Gaming is in its golden age, and big and small players alike are maneuvering like kings and queens in A Game of Thrones. Register now for our GamesBeat 2015
event, Oct. 12-Oct.13, where we'll explore strategies in the new world of gaming.
Imagine a video game where you’re fighting in tanks to destroy as many cannons as possible. Now figure in a talented cello player as the cannon master, and you might just lose to the awesome power of classical music.
Developer Joost van Dongen is introducing a new game called Cello Fortress, a twin-stick shooter where four players challenge one musician in a battle of “instruments”: four regular Xbox controllers versus one cello. It’s currently in beta, with rough prototype graphics tossed in, and van Dongen has been touring his creation at live events in the Netherlands.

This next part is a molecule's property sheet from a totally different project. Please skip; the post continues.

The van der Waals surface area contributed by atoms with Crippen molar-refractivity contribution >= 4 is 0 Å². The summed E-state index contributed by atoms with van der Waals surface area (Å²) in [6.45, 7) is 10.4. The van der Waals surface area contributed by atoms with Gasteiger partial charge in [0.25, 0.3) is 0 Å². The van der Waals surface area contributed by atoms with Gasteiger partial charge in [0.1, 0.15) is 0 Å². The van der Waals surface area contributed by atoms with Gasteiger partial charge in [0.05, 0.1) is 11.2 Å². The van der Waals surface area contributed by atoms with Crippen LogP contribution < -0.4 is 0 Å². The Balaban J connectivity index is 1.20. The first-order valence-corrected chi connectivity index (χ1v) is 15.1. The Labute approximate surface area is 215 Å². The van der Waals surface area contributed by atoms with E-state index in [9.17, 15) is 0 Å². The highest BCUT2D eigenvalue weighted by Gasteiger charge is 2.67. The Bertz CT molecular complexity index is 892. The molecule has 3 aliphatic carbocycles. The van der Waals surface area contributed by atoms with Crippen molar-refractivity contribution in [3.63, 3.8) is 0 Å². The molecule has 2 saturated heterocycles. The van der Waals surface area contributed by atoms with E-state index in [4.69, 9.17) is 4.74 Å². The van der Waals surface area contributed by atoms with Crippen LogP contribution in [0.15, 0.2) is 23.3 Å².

You’re not going to see this for sale anytime soon — Cello Fortress requires an experienced cellist and a real instrument, not the plastic guitars you bought for other music games like Guitar Hero. And Cello Fortress isn’t as much about hitting the right notes as it is controlling the cannons and other artillery through improvisation. Playing fast notes fires the guns, or low notes activate mines and so on.
It’s an experimental concept, but that’s not anything new to van Dongen. In 2011, he created the indie racer Proun, which has appeared on display in European museums alongside traditional works of art, like those of Pablo Picasso.
“Cello Fortress is a really weird and unique game,” van Dongen in a statement today. “But for me, it makes a lot of sense: playing cello has been a hobby of mine for ages, and I am a professional game developer. I like to make weird, unique things. How could these ingredients not combine into a game?”
Van Dongen has been a hobby cellist for 20 years. His is also the lead programmer and cofounder of Ronimo Games, the Dutch developer that most recently made the 2D multiplayer online battle arena (MOBA) game Awesomenauts.
You can watch Cello Fortress in action below.